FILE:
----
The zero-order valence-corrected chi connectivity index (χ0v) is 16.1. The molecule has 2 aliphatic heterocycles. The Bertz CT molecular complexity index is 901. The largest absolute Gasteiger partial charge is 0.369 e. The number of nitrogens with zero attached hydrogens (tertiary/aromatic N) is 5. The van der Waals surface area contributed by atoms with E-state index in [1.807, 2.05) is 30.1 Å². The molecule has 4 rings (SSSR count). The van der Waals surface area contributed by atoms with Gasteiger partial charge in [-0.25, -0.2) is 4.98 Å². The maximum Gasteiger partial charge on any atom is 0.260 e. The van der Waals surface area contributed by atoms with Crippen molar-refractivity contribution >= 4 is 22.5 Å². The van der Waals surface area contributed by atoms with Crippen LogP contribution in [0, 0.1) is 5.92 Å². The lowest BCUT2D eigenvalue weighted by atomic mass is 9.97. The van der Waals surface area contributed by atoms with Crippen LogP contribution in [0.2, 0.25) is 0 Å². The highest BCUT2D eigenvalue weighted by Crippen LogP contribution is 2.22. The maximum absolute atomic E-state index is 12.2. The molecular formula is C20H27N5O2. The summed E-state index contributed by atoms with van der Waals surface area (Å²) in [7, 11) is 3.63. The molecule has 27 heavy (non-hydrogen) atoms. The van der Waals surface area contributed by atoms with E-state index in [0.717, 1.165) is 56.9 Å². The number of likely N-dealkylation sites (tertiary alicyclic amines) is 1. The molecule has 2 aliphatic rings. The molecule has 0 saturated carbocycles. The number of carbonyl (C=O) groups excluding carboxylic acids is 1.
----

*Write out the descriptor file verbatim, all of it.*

The zero-order valence-corrected chi connectivity index (χ0v) is 16.1. The molecule has 2 aliphatic heterocycles. The Bertz CT molecular complexity index is 901. The largest absolute Gasteiger partial charge is 0.369 e. The number of nitrogens with zero attached hydrogens (tertiary/aromatic N) is 5. The van der Waals surface area contributed by atoms with E-state index in [1.807, 2.05) is 30.1 Å². The molecule has 4 rings (SSSR count). The van der Waals surface area contributed by atoms with Gasteiger partial charge in [-0.25, -0.2) is 4.98 Å². The maximum Gasteiger partial charge on any atom is 0.260 e. The van der Waals surface area contributed by atoms with Crippen molar-refractivity contribution >= 4 is 22.5 Å². The van der Waals surface area contributed by atoms with Crippen LogP contribution in [0, 0.1) is 5.92 Å². The lowest BCUT2D eigenvalue weighted by atomic mass is 9.97. The van der Waals surface area contributed by atoms with Crippen LogP contribution in [0.2, 0.25) is 0 Å². The highest BCUT2D eigenvalue weighted by Crippen LogP contribution is 2.22. The maximum absolute atomic E-state index is 12.2. The molecular formula is C20H27N5O2. The summed E-state index contributed by atoms with van der Waals surface area (Å²) in [7, 11) is 3.63. The molecule has 27 heavy (non-hydrogen) atoms. The van der Waals surface area contributed by atoms with E-state index in [0.717, 1.165) is 56.9 Å². The number of likely N-dealkylation sites (tertiary alicyclic amines) is 1. The molecule has 2 aliphatic rings. The molecule has 0 saturated carbocycles. The number of carbonyl (C=O) groups excluding carboxylic acids is 1.